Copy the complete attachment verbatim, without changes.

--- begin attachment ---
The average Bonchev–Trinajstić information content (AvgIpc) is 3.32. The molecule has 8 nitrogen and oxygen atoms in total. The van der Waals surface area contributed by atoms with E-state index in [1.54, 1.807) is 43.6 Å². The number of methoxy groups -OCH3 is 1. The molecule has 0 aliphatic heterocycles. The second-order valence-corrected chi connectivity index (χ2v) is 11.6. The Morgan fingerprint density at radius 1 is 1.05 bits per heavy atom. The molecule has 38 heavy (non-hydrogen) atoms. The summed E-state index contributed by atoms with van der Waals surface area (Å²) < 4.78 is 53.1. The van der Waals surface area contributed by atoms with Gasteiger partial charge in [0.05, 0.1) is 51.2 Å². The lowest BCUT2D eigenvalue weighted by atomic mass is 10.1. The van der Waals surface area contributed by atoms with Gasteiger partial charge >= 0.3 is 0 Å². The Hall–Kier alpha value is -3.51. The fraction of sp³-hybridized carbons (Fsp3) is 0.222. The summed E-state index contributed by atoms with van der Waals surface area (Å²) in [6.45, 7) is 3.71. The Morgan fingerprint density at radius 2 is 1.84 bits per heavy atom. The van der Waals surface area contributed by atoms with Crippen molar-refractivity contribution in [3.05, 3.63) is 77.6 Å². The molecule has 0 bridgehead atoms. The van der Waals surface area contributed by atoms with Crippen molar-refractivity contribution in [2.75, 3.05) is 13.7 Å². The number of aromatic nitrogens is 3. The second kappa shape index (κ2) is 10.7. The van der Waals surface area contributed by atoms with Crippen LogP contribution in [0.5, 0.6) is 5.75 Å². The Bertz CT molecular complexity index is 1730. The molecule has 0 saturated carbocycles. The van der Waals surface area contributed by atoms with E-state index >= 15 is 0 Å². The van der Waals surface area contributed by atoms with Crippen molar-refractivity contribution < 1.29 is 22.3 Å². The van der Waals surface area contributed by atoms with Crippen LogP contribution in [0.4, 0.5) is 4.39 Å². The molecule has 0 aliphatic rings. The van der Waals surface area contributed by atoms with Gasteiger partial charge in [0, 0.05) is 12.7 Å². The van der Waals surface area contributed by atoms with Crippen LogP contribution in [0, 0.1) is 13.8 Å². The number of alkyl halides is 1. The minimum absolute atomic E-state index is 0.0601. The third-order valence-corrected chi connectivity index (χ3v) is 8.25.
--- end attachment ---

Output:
The average Bonchev–Trinajstić information content (AvgIpc) is 3.32. The molecule has 8 nitrogen and oxygen atoms in total. The van der Waals surface area contributed by atoms with E-state index in [1.54, 1.807) is 43.6 Å². The number of methoxy groups -OCH3 is 1. The molecule has 0 aliphatic heterocycles. The second-order valence-corrected chi connectivity index (χ2v) is 11.6. The Morgan fingerprint density at radius 1 is 1.05 bits per heavy atom. The molecule has 38 heavy (non-hydrogen) atoms. The summed E-state index contributed by atoms with van der Waals surface area (Å²) < 4.78 is 53.1. The van der Waals surface area contributed by atoms with Gasteiger partial charge in [0.05, 0.1) is 51.2 Å². The lowest BCUT2D eigenvalue weighted by atomic mass is 10.1. The van der Waals surface area contributed by atoms with Gasteiger partial charge >= 0.3 is 0 Å². The Hall–Kier alpha value is -3.51. The fraction of sp³-hybridized carbons (Fsp3) is 0.222. The summed E-state index contributed by atoms with van der Waals surface area (Å²) in [6.45, 7) is 3.71. The Morgan fingerprint density at radius 2 is 1.84 bits per heavy atom. The van der Waals surface area contributed by atoms with Crippen molar-refractivity contribution in [3.05, 3.63) is 77.6 Å². The molecule has 0 bridgehead atoms. The van der Waals surface area contributed by atoms with Crippen molar-refractivity contribution in [2.75, 3.05) is 13.7 Å². The number of aromatic nitrogens is 3. The second kappa shape index (κ2) is 10.7. The van der Waals surface area contributed by atoms with Crippen LogP contribution in [0.5, 0.6) is 5.75 Å². The Bertz CT molecular complexity index is 1730. The molecule has 0 saturated carbocycles. The van der Waals surface area contributed by atoms with E-state index >= 15 is 0 Å². The van der Waals surface area contributed by atoms with Crippen molar-refractivity contribution < 1.29 is 22.3 Å². The van der Waals surface area contributed by atoms with Crippen LogP contribution in [0.4, 0.5) is 4.39 Å². The molecule has 0 aliphatic rings. The van der Waals surface area contributed by atoms with Gasteiger partial charge in [0, 0.05) is 12.7 Å². The van der Waals surface area contributed by atoms with Crippen LogP contribution in [0, 0.1) is 13.8 Å². The number of alkyl halides is 1. The minimum absolute atomic E-state index is 0.0601. The third-order valence-corrected chi connectivity index (χ3v) is 8.25.